Milk Money
By Ron O’Brien
How Susceptible is Your Bottom Line to 2006 Price Spikes?
As we look ahead to 2006, price projections for dairy products look relatively favorable for end users. If the current 2006 average of $12.96 holds it would be the fourth lowest Class III average in the past 10 years.
Coming off two banner years for milk producers, rapid herd and milk-per-cow increases could cause supplies to outpace demand next year. However, don’t bet the plant on it just yet. Despite record milk production during fiscal year 2005, strong demand and extreme weather conditions could leave the door open for a 2006 price rally.
Global dairy product supplies were unable to recover from 2004 weather patterns, and a weak U.S. dollar has made every type of U.S. product extremely competitive overseas.  The seemingly insurmountable pile of government surplus nonfat dry milk stocks, costing taxpayers millions of dollars in storage fees, disappeared in a flash. Even 3- to 4-year-old skim powder continues to undercut markets abroad. Block cheese prices ending last year at $1.90 averaged $1.53 the first seven months of 2005, and butter prices made 2005 highs in early August. Both products performed well above price projections made by most analysts at the end of 2004. By year’s end, Class III prices should experience the third-highest annual average ever.
Unprecedented year-over-year milk production gains and anticipation of cheese production outpacing demand are key factors as to why one would anticipate further price decreases into next year. However, there are other variables outside of the three monthly dairy reports to which we must pay respect.
Cooperatives Working Together (CWT), a program designed to support milk prices for National Milk Producers Federation members, is currently making waves in the deep end, retiring 50,000 head in the past year as well as implementing a dairy export subsidy to further stimulate demand outside of the United States. Rumors of another retirement have also had an impact on late 2005 and 2006 futures. Their target block and barrel support price of $1.40 has yet to be seriously tested with price dips below that level met with aggressive buying interest. The psychological support price of $1.40, if anything else, has changed how many in the industry manage their purchases. CWT, hailed as a success so far, will continue to grow in membership and look for ways to support milk prices.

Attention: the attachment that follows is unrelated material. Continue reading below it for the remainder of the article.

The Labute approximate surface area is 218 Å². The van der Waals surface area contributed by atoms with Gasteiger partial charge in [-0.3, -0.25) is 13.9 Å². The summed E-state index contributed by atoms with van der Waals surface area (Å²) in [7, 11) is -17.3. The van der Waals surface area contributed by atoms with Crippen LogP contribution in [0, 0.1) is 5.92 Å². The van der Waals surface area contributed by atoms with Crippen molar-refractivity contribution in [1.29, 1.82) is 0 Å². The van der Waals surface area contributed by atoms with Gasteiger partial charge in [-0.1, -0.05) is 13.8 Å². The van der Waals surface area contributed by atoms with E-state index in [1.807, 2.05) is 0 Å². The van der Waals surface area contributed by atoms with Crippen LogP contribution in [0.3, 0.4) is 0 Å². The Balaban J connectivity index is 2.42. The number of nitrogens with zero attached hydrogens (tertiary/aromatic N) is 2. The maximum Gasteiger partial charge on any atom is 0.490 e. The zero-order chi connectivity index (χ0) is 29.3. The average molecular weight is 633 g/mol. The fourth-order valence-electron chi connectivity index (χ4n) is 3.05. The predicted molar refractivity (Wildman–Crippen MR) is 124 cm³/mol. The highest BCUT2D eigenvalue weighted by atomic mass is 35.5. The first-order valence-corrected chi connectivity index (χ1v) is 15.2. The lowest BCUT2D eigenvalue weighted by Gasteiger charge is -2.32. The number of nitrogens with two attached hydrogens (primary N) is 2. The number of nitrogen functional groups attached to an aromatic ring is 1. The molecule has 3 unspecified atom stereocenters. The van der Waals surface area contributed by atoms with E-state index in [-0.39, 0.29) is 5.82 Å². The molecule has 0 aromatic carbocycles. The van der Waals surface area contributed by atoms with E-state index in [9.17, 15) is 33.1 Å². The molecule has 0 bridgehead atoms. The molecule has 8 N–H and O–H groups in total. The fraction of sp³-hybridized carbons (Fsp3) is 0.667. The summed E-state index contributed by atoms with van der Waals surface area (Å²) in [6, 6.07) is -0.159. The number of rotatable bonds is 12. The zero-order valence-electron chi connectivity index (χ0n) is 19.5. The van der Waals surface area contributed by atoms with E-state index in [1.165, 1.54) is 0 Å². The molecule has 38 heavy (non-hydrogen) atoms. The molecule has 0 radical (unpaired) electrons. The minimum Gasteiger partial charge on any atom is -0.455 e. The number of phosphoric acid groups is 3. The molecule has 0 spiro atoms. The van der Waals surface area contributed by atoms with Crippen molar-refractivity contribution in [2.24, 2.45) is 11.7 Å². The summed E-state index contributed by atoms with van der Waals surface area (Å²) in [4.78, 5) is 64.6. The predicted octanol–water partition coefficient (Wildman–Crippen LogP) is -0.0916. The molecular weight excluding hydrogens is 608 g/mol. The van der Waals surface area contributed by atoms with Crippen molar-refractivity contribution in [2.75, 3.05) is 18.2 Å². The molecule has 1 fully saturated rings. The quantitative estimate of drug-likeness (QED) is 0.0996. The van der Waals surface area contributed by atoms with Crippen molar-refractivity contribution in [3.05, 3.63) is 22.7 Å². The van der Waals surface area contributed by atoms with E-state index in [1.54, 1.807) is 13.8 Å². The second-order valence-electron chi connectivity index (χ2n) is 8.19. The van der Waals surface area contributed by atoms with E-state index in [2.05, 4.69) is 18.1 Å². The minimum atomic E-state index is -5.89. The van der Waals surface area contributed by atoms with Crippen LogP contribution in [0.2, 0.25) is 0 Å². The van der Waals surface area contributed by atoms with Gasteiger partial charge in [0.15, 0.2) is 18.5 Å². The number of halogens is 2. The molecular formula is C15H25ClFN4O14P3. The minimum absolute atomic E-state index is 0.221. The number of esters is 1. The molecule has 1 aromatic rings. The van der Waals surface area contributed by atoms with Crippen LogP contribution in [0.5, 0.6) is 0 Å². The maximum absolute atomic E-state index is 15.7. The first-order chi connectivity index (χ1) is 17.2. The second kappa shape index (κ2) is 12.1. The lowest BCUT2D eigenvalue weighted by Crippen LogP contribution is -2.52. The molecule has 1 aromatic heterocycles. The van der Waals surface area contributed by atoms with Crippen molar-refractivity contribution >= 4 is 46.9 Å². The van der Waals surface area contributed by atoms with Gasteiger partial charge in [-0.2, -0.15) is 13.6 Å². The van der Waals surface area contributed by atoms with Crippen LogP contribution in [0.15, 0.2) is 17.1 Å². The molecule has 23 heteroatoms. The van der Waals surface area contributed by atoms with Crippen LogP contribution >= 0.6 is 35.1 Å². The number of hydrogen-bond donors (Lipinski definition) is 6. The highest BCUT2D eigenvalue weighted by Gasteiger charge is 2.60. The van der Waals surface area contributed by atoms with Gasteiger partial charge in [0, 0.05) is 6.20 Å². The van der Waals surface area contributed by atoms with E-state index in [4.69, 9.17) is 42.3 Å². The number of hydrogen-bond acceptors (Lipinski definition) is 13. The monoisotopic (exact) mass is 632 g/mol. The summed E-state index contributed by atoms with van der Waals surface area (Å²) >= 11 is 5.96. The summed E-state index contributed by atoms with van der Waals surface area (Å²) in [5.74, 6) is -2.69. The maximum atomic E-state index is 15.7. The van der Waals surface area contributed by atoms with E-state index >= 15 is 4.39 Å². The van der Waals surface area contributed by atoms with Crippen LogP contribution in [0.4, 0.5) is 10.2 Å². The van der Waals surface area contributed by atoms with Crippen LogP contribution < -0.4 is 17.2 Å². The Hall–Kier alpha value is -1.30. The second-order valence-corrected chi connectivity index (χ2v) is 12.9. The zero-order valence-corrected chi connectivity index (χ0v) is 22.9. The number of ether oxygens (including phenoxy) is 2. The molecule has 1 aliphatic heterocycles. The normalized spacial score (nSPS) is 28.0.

Mother Nature always remains a key variable for price projections. Near record rains dramatically reduced hay crops to start the year and the lack of precipitation seven months later has led to near dustbowl conditions in the Midwest, currently raising fears of shortfalls in 2005-06 ending corn and soy stocks. Record summer temperatures throughout the nation in the past two months have successfully disrupted both milk per cow and component levels, yet the demand for butter and cream remains strong. The market consensus during the beginning of May was overwhelmingly bearish as prices were heading to $1.30. Now fast-forward just two months and prices are 40 cents firmer to $1.73, as of August 8.
That said, why have these sustained higher prices led to dramatically lower open interest and futures volume at the Chicago Mercantile Exchange? Because most end-user orders are sitting well under the market while producers, unwilling to sell their milk and face negative PPD, have for the most part thrown out five- and 10-year averages as targets following last year.
If history prevails, prices will eventually fall but it may take longer than year’s past. With milk production reports of 5 percent more milk than year prior unable to bring sellers into the marketplace, buyers are placing orders higher and earlier than where they have in the past.
Volatility will continue to affect balance sheets until managers throughout the industry learn to utilize price risk management tools available. The market’s consensus has projected supply to outpace demand during 2006, but the focus should truly be this — are you prepared if it doesn’t?  
Ron O’Brien is a dairy broker with Chicago-based commodities brokerage Downes-O’Neill LLC.